Distributed ledger technology could encourage direct transaction settlement and improve reporting for transactions more efficiently than existing protocols like SWIFT.
As discussed in a previous article, the fact that the average bank transfer takes 3 days to settle is a banking legacy that many merchants and consumers are eager to be rid of. Moving money has always been a rather sluggish process, considering the various hoops and hurdles that must be navigated, intermediaries that must be consulted, and correspondents that must be communicated with before funds can reach a single destination. Bank balances must be reconciled across a global system that comprises a broad network of funds, traders, asset managers, and others.
For instance, if a consumer would like to transfer funds from an account in Europe to a bank in the United States, the transfer must pass through the Society for Worldwide Interbank Financial Communication (SWIFT), which sends something like 50 million messages a day between more than 10,000 financial institutions.
When banks don’t have established financial relationships, they must search the SWIFT network for a correspondent bank that has a relationship with both parties for settlement— minus a fee. This means that the SWIFT network serves as an important online database and communication network for banks to negotiate funds transfers rather than as a function through which transfers are processed.
What Role Can the Blockchain Serve?
SWIFT is a collection of intermediaries that slows funds transfers down and invariably tacks on additional costs, fees, and potential points of failure. In contrast, blockchain technology represents a decentralized “ledger” of transactions.
Blockchain settlements don’t require an ever-expanding list of correspondent banks with individual ledgers to reconcile. On the blockchain, transactions can be settled as soon as payments are made, a stark difference from legacy systems that can take days.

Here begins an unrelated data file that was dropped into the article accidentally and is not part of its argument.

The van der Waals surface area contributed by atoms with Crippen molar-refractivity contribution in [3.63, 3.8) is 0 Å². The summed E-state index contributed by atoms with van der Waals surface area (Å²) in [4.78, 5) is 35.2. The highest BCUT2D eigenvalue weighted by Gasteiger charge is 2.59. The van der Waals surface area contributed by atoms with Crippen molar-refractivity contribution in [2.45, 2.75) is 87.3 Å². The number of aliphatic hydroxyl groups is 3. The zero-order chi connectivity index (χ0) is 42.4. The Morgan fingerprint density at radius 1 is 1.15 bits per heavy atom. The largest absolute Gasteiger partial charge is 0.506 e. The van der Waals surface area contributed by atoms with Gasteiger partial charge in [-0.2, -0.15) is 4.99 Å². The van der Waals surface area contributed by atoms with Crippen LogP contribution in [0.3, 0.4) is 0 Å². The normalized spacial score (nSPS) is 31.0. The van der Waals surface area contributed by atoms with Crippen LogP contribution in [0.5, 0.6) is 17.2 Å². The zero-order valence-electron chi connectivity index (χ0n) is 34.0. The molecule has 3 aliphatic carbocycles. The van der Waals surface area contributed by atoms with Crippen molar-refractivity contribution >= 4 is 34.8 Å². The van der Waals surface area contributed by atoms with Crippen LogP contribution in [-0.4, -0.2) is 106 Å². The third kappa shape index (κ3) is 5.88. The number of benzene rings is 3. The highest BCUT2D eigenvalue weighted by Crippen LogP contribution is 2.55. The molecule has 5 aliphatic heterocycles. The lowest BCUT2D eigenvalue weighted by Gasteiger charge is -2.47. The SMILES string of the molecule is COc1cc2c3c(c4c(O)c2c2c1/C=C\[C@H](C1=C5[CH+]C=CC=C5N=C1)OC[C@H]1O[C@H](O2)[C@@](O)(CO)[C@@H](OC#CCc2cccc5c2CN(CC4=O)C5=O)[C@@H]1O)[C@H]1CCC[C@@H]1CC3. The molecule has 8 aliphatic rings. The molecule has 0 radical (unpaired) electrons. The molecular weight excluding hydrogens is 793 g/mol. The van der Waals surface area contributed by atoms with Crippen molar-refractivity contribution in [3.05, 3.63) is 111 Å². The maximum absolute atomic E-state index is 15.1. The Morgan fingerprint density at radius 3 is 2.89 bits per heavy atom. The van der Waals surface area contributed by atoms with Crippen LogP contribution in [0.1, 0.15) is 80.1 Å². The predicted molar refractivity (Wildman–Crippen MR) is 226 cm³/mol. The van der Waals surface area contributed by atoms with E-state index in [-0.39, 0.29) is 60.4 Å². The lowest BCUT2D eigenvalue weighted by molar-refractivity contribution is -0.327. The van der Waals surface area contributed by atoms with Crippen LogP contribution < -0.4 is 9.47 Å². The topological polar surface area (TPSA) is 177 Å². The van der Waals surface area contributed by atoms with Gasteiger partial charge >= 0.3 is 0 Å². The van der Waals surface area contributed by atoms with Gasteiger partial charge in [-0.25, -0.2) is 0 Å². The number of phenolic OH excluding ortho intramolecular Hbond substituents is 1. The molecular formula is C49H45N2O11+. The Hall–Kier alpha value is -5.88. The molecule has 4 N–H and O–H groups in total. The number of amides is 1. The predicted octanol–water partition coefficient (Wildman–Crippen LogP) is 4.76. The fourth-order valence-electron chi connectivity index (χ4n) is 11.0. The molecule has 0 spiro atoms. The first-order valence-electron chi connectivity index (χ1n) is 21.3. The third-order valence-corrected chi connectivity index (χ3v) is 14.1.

Naturally, this speed and convenience could alleviate the soaring costs associated with maintaining a global network of corresponding banks. A recent survey concluded blockchain technology could decrease average transaction settlement costs by as much as $10 billion a year.
The Blockchain can also Improve Messaging
As a blockchain integration provider, Ripple is seeking a means to simplify transaction messaging between financial institutions. The service integrates directly with existing databases and ledgers to provide banks with a real-time communication protocol for quicker settlement. Currently, Ripple is helping approximately 300 financial institutions update their blockchain protocols.
Keep in mind that SWIFT messaging is a lot like email. Messages are a one-way communique, and transactions can’t be settled until all parties involved have had time to see, review, and respond to each transaction message. By providing a bridge between banks and the blockchain, Ripple and their counterpart R3 may offer faster two-way communication that can lead to near-instant settlement.
Both Ripple and R3 are available to work with banks and financial institutions that are interested in pursuing greater efficiency through blockchain technology. With smaller, decentralized systems connecting ledgers across the globe, it’s possible that this efficiency is just around the corner.